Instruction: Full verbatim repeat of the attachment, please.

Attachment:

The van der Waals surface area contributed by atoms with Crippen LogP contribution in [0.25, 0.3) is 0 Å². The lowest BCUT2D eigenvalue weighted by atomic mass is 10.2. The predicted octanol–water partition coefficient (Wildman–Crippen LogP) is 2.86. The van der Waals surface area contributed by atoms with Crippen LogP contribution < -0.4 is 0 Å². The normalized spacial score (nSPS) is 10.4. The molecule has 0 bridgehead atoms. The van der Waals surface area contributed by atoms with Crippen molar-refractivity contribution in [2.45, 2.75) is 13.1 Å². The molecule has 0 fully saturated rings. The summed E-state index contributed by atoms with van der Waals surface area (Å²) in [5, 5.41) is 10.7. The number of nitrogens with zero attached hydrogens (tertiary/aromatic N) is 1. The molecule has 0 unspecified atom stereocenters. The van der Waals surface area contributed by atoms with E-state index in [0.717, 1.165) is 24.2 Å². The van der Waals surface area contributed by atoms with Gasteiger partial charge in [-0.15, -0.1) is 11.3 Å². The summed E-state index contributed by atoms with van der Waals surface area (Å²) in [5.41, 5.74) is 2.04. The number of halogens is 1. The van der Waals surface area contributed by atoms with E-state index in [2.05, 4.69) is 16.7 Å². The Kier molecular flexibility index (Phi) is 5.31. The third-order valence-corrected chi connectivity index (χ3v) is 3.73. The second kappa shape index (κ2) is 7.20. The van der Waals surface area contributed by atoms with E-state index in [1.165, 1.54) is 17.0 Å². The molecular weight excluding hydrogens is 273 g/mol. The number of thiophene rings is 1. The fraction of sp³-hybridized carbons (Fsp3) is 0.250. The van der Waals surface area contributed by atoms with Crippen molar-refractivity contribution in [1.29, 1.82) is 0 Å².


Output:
The van der Waals surface area contributed by atoms with Crippen LogP contribution in [0.25, 0.3) is 0 Å². The lowest BCUT2D eigenvalue weighted by atomic mass is 10.2. The predicted octanol–water partition coefficient (Wildman–Crippen LogP) is 2.86. The van der Waals surface area contributed by atoms with Crippen LogP contribution < -0.4 is 0 Å². The normalized spacial score (nSPS) is 10.4. The molecule has 0 bridgehead atoms. The van der Waals surface area contributed by atoms with Crippen molar-refractivity contribution in [2.45, 2.75) is 13.1 Å². The molecule has 0 fully saturated rings. The summed E-state index contributed by atoms with van der Waals surface area (Å²) in [5, 5.41) is 10.7. The number of nitrogens with zero attached hydrogens (tertiary/aromatic N) is 1. The molecule has 0 unspecified atom stereocenters. The van der Waals surface area contributed by atoms with E-state index in [0.717, 1.165) is 24.2 Å². The van der Waals surface area contributed by atoms with Gasteiger partial charge in [-0.15, -0.1) is 11.3 Å². The summed E-state index contributed by atoms with van der Waals surface area (Å²) in [5.41, 5.74) is 2.04. The number of halogens is 1. The van der Waals surface area contributed by atoms with E-state index in [2.05, 4.69) is 16.7 Å². The Kier molecular flexibility index (Phi) is 5.31. The third-order valence-corrected chi connectivity index (χ3v) is 3.73. The second kappa shape index (κ2) is 7.20. The van der Waals surface area contributed by atoms with E-state index in [1.165, 1.54) is 17.0 Å². The molecular weight excluding hydrogens is 273 g/mol. The number of thiophene rings is 1. The fraction of sp³-hybridized carbons (Fsp3) is 0.250. The van der Waals surface area contributed by atoms with Crippen molar-refractivity contribution in [1.29, 1.82) is 0 Å².